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External Levator Advancement versus Müller Muscle–Conjunctival Resection for Aponeurotic Blepharoptosis: A Randomized Clinical Trial

Saonanon, Preamjit M.D.; Sithanon, Supapan M.D.

Plastic and Reconstructive Surgery: February 2018 - Volume 141 - Issue 2 - p 213e-219e
doi: 10.1097/PRS.0000000000004063
Cosmetic: Original Articles

Background: The purpose of this study was to compare the efficacy of external levator advancement and Müller muscle–conjunctival resection in aponeurotic blepharoptosis repair.

Methods: Mild to moderate blepharoptosis patients with good levator function and a positive phenylephrine test were randomized to upper blepharoplasty with either external levator advancement or Müller muscle–conjunctival resection. The primary outcome was marginal reflex distance 1 at 1 month after surgery. Secondary outcomes were cosmetic outcome, complications, and operating room time.

Results: Forty patients were enrolled, six men and 34 women, with an average age of 62.4 years. The mean preoperative marginal reflex distance 1 in the levator group (39 eyes/20 subjects) and the Müller group (38 eyes/20 subjects) was 1.2 ± 0.8 mm and 1.5 ± 0.7 mm, respectively. The mean postoperative marginal reflex distance 1 in the levator and Müller groups was 3.0 ± 1.0 mm and 3.2 ± 1.0 mm, respectively. The difference in the mean change was 0.008, and was not statistically different (95 percent CI, −0.59 to 0.61; p = 0.978). The mean cosmetic outcome was 2.69 ± 0.81 for the levator group and 3.07 ± 0.68 for the Müller group, with a mean difference of 0.373 (95 percent CI, 0.06 to 0.69; p = 0.020). The average operating room time was 75 ± 19.2 minutes for the levator group and 71 ± 23.6 minutes for the Müller group (p = 0.439). There were four eyes that underwent reoperation, three in the levator group (7.7 percent) and one in the Müller group (2.6 percent).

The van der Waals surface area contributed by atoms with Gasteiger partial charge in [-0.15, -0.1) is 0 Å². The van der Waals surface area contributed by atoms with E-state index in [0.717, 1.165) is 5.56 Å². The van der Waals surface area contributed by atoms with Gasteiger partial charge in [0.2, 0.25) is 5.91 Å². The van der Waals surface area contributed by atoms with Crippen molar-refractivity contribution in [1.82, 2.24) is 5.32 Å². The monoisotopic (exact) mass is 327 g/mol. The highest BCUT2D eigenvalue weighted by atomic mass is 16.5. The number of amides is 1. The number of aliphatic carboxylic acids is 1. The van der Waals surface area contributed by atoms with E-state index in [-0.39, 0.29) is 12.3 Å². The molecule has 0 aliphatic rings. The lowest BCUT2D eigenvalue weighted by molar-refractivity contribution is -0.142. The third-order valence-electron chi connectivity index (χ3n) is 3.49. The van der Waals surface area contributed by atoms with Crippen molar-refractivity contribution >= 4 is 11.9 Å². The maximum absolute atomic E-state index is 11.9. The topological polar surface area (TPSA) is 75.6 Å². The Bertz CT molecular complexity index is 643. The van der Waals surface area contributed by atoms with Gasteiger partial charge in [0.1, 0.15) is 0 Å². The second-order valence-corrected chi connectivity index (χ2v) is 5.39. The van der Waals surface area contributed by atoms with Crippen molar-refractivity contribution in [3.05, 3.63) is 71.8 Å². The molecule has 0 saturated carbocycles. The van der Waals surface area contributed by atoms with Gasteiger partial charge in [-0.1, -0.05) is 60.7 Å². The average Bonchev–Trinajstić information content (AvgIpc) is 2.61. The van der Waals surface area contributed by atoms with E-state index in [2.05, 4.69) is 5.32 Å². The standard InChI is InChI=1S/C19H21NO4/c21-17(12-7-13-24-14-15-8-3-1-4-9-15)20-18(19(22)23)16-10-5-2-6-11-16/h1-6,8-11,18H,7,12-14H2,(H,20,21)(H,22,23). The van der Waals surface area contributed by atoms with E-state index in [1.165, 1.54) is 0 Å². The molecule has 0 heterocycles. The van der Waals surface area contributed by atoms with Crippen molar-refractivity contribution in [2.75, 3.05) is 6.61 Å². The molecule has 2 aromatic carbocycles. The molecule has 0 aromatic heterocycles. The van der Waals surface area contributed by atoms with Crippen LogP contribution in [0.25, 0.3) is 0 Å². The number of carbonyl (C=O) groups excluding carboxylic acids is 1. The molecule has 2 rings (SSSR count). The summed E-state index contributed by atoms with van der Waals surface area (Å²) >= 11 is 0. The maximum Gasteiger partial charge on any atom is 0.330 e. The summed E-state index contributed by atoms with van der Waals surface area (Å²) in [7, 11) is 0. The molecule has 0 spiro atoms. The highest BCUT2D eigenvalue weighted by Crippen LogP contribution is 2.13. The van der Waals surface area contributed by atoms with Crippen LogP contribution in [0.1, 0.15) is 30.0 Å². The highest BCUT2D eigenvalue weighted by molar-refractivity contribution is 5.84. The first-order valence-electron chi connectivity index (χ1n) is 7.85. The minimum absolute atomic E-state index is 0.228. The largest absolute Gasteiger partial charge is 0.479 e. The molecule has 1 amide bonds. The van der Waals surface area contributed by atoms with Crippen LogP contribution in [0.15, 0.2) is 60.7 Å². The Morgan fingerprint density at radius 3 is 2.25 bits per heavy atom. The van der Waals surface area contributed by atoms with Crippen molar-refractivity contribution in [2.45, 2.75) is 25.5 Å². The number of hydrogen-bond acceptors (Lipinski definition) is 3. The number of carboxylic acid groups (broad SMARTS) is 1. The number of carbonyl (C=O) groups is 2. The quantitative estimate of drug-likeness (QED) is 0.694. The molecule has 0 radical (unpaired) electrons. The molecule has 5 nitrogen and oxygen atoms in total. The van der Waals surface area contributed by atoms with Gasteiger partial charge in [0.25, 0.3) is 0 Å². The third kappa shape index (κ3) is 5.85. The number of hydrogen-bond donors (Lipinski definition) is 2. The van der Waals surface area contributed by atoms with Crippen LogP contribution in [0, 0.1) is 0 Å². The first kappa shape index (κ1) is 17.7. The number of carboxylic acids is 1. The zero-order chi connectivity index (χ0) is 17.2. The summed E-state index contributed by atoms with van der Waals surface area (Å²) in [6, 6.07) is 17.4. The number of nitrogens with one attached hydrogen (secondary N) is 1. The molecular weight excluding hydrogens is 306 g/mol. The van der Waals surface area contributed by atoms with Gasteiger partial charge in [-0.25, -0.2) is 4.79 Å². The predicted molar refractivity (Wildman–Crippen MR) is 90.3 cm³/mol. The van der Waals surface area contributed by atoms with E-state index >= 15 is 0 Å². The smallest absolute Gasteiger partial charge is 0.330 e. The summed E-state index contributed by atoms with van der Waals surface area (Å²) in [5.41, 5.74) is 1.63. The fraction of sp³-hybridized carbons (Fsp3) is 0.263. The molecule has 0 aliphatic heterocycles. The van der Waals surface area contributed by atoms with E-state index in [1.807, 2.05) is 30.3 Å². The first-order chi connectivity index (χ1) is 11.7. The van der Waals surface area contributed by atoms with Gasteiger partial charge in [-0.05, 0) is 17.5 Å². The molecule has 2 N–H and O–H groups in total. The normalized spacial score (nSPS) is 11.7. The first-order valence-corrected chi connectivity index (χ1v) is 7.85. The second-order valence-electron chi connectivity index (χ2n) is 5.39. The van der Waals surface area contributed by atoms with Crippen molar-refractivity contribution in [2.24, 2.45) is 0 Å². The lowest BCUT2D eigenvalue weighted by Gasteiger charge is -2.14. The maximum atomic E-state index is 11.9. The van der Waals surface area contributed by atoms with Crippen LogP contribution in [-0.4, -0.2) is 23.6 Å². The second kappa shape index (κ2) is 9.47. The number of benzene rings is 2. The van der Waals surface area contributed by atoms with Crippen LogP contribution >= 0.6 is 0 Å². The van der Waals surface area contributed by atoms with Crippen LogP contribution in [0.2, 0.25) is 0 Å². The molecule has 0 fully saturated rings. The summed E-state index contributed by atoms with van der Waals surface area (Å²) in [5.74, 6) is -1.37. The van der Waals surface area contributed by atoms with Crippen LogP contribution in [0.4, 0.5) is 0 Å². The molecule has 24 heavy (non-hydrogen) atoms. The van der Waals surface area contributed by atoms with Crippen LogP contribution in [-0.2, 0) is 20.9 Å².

Conclusions: External elevator advancement and Müller muscle–conjunctival resection are both effective in correction of mild to moderate blepharoptosis. However, Müller muscle–conjunctival resection yields a statistically significant better cosmetic outcome and causes less eyelid asymmetry.


Bangkok, Thailand

From the Department of Ophthalmology, Faculty of Medicine, Chulalongkorn University, King Chulalongkorn Memorial Hospital, Thai Red Cross Society.

Received for publication April 1, 2017; accepted August 29, 2017.

Presented at the American Academy of Ophthalmology 2016 Annual Meeting, in Chicago, Illinois, October 15 through 18, 2016.

Disclosure:The authors have no financial interest to declare in relation to the content of this article.

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Preamjit Saonanon, M.D., 1873, Rama 4 Road, Pathumwan, Bangkok10330, Thailand,

Copyright © 2018 by the American Society of Plastic Surgeons